Biomechanics: static jumping

Essay by krammerUniversity, Bachelor'sC-, August 2005

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Fifty four subjects were measured performing two different vertical jumping styles; the static jump (SJ) and counter movement jump (CMJ). The counter movement jump involved pre-stretching whereas the static jump required a 3 second 90º flex at the knee joint. During both these jumps both arms were held stationary behind the subjects back. This is essential because arm swing enhances kinetic energy and consequently increases jump height (Lees, Clercq and Vanrenterghem, 2004).

When muscles contract concentrically force is placed on the bone via tendons and movement occurs at the joint. This contractile force can be increased if the muscle performs a lengthening contraction before the commencement of the muscle shortening contraction. The SCC is identified as an eccentric contraction followed immediately by concentric contraction. The series elastic component (SEC) is thought to be the mechanism by which the SSC operates (Hall, 2003). The stretch shorten cycle is likely to account for the 11% difference between the SJ and CMJ means.

When performing the CMJ the concentric forces acting on the hip, knee and ankle joints had to apply more initial force when compared to the initial force required for the SJ, (Bobbert, Gerritsen, Litjens, Soest, 1996, cited in Walshe, Wilson, Ettema, 1998). During the SJ the concentric forces only work against body weight. However during the CMJ the concentric forces must work against body weight and the eccentric forces being applied. Therefore the need for greater initial concentric contraction is required to combat these forces during the CMJ. Relationships between the maximum vertical velocities and jump heights for both jumping techniques can be seen in figure 2. In accordance with the above theory they are highly correlated; 0.959 and 0.985 respectively.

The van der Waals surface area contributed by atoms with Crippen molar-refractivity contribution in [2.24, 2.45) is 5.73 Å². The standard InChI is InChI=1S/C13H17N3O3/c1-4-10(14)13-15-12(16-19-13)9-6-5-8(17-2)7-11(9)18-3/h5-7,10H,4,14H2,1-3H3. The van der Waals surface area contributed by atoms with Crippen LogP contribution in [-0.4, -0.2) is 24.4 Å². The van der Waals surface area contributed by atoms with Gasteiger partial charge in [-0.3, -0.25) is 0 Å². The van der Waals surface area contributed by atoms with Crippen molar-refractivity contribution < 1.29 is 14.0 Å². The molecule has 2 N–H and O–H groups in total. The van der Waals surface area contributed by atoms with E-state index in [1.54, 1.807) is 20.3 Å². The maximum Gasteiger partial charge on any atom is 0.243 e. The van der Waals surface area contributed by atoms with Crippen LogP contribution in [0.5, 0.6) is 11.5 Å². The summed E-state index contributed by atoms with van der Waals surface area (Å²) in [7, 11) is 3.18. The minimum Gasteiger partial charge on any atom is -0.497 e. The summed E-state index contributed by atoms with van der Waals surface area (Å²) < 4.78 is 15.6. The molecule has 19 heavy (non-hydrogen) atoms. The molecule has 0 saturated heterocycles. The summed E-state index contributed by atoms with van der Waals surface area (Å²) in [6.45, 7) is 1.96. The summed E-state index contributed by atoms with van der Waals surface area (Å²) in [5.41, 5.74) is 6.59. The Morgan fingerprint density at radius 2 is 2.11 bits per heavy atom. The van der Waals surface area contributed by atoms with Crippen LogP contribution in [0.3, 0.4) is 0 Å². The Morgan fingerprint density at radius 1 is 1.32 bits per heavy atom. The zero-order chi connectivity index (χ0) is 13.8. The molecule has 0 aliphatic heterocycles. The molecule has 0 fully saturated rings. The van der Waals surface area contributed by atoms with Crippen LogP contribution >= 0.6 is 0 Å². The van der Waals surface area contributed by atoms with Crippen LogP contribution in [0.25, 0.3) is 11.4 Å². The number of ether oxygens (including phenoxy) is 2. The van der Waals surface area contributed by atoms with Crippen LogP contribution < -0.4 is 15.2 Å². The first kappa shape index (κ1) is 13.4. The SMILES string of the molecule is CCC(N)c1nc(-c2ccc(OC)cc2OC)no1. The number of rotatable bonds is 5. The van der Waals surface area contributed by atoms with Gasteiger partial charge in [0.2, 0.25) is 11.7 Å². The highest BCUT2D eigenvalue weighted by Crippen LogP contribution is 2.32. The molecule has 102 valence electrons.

Fast-twitch (FT) muscle fibres are important for athletes who must create powerful...